Currently, there is no legal obligation for employers to subsidise UK visa costs on behalf of foreign workers they recruit, but the higher education sector has been described as ‘unusual’ in its reluctance to cover costs as an incentive.

Employment lawyer, Kevin Poulter said: “The reality is that if we want people to come into the country, it’s going to be down to the employers and not the Home Office to incentivise that.”

Australian national working in Japanese studies at the University of Sheffield, Mark Pendleton, argued that HR departments are often ‘ill-equipped’ to offer the support staff need with UK work visa applications.

He said: “Universities want to demonstrate how ‘international’ they are, but what does that mean in reality? For international staff it’s meaningless and often results in frustration. Many people I know have jumped ship, simply because the system isn’t sustainable.”

According to Mr Pendleton, the University of St Andrew’s in Fife, Scotland sets the standard for UK visa assistance, paying immigration fees for all their staff and dependents, while offering legal advice too. However, Pendleton said that this is not the standard across the board.

“My argument is that if we want to be an international sector it should be standard across the board.”

Meanwhile, Mr Edwards said: “The issue has been under the radar for so long, especially up until 2015 when massive hikes in visa fees occurred. It was expensive, but I guess a lot of academics came to the conclusion that it wasn’t a deal breaker. However, more recently, the goalposts keep shifting.”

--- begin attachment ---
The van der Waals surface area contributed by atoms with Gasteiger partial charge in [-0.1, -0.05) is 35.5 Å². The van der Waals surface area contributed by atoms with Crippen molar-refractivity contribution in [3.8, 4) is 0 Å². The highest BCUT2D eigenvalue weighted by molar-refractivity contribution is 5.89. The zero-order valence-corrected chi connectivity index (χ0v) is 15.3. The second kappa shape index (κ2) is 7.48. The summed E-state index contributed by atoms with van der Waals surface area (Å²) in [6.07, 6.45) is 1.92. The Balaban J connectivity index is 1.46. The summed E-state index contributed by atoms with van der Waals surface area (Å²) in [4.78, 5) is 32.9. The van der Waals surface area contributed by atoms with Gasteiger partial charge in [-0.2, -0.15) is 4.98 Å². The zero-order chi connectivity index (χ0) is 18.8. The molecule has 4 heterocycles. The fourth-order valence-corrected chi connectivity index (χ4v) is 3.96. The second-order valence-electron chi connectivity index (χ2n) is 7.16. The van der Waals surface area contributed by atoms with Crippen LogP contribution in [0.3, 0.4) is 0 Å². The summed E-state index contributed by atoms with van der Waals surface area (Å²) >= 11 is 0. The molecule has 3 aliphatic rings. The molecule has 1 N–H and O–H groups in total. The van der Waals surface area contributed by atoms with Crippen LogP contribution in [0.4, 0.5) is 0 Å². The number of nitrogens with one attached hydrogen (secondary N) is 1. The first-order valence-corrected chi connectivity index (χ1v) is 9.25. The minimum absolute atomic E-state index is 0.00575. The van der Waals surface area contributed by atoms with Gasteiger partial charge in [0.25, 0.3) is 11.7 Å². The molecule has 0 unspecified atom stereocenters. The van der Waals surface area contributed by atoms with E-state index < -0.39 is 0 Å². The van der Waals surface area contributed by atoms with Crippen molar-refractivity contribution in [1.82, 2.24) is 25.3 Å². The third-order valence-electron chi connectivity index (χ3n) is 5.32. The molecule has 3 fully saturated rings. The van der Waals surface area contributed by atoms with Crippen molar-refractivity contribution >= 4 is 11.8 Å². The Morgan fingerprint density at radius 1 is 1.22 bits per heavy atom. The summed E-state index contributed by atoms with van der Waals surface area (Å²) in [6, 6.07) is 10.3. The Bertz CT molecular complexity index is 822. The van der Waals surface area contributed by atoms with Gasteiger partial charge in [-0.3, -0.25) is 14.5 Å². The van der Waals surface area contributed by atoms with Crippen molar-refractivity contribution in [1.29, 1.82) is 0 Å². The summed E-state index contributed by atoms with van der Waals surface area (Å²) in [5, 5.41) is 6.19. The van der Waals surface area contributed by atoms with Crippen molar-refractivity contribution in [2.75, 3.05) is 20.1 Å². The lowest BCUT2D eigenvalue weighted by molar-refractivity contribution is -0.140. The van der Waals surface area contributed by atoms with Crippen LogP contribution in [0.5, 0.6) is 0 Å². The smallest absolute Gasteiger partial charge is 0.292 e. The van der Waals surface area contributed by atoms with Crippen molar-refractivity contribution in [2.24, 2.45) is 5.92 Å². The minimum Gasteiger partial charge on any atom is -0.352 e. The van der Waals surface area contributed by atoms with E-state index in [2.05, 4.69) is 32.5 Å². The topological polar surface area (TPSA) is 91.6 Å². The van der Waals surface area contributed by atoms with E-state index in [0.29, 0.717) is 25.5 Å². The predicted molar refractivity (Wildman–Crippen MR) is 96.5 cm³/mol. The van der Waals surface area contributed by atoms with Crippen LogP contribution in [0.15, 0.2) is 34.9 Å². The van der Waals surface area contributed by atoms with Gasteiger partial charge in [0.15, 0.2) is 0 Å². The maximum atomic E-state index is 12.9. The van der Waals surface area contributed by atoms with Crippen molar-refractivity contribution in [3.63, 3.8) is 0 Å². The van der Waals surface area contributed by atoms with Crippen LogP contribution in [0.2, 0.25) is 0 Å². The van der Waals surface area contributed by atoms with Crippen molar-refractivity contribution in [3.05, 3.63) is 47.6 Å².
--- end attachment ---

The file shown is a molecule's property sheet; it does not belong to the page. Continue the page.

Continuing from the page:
Mr Edwards conceded that if he was offered a job in the current climate that required him to cover visa costs, he’d have to say no because of affordability. With two daughters, Mr Edwards explained that it would cost him £8,800 just to come to Britain.

The geography lecturer warned the UK’s higher education institutions that they risk losing international staff and will face a struggle to hire more – especially with Brexit looming – if they fail to cover the cost of UK visa fees as an incentive. can help with Tier 2 Visa Sponsorship Licences and Tier 2 Visas

If you need help with a Tier 2 visa, or a Tier 2 Sponsorship Licence, including help with complying with your Tier 2 Sponsorship Licence obligations, can help.